Music Theory and Practice – So What's Bach Ever Done for us?
Or, how studying music history makes you a better musician–no matter what genre you work in.
Studying the history of music is beneficial for every musician, no matter what genre or style in which they chose to work; it helps every musician to understand the greater cultural context in which unique musical works were created well as providing insight into the musical compositional techniques, performance practices, and genres/styles that composers have used throughout history. This knowledge can inform and facilitate an individualized musical practice, helping you to make informed choices as a composer, instrumentalist, or vocalist. It can also broaden your understanding of the various traditions, genres, and styles that have shaped the music of different cultures and time periods, providing a deeper appreciation and comprehension for the diverse artistic world of musical expression. Moreover, studying music history helps every musician develop finely-tuned (pun intended) analytical skills and a greater understanding of music theory. Music theory is just technical exercises when removed from its cultural context. Overall, studying music history creates more informed, well-rounded, and knowledgeable musicians.
Here are a few musical examples of how studying music history makes better musicians:
Case Study One: Contextual Understanding
How Perceptions Chance Over Time
Vivaldi's Adagio Molto from Concerto No. 3 in F major, Op. 8, RV 293, "Autumn" (L'autunno)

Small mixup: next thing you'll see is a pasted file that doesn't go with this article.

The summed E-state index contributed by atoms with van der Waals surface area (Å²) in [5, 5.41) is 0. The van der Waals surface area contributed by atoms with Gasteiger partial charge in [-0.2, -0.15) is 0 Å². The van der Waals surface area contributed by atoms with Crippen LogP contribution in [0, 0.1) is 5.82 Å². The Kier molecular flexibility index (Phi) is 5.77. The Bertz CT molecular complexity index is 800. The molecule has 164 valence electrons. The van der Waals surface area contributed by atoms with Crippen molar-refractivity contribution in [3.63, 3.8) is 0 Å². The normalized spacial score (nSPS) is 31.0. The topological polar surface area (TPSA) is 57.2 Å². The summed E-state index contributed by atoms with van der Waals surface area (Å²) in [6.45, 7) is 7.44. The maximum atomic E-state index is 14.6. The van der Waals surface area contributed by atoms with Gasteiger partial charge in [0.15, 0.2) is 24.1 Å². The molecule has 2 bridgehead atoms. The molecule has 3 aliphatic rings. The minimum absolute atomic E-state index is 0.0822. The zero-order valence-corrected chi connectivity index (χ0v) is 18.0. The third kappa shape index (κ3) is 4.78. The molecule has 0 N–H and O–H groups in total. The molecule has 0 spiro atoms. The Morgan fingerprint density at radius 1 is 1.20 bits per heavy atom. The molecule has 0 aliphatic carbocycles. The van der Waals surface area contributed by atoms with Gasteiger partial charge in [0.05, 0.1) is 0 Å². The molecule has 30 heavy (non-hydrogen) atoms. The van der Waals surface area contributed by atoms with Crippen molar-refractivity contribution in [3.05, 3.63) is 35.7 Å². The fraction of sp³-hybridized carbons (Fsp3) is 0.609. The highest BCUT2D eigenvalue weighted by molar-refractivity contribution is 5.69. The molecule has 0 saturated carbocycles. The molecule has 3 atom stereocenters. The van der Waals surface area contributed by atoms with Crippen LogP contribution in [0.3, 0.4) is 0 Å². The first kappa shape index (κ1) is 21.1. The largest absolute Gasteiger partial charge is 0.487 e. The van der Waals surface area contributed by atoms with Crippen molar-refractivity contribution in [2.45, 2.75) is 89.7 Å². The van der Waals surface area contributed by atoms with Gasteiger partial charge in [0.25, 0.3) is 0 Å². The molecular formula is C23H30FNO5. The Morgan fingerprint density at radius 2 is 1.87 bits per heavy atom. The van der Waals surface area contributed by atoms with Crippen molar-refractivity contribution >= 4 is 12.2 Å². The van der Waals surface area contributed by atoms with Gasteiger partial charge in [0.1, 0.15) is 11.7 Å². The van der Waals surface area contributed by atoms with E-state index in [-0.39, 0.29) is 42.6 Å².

Contextual understanding: By learning about the historical and cultural context in which a piece of music was created, musicians gain a better understanding of the motivations and influences that shaped the composer's choices. For example, if you are studying the music of the Baroque period, you might learn about the political and social conditions of the time, which can help makes sense of why certain musical techniques and styles were used and how listeners of the time would receive them. One example of this is the second movement of Vivaldi's Autumn from his much performed The Four Seasons.
Each of the movements in The Seasons is accompanied by a sonnet which is though to be penned by Vivialdi himself. The one for the Adagio Molto from Autumn reads:
"Everyone is made to forget their cares and to sing and dance
By the air which is tempered with pleasure
And (by) the season that invites so many, many
Out of their sweetest slumber to fine enjoyment"
The text tells the tale of a fulfilled evening, where revelers loose themselves to libations, lusts, and lutes. Listen to the beginning of the movement and hear what the music evokes for you: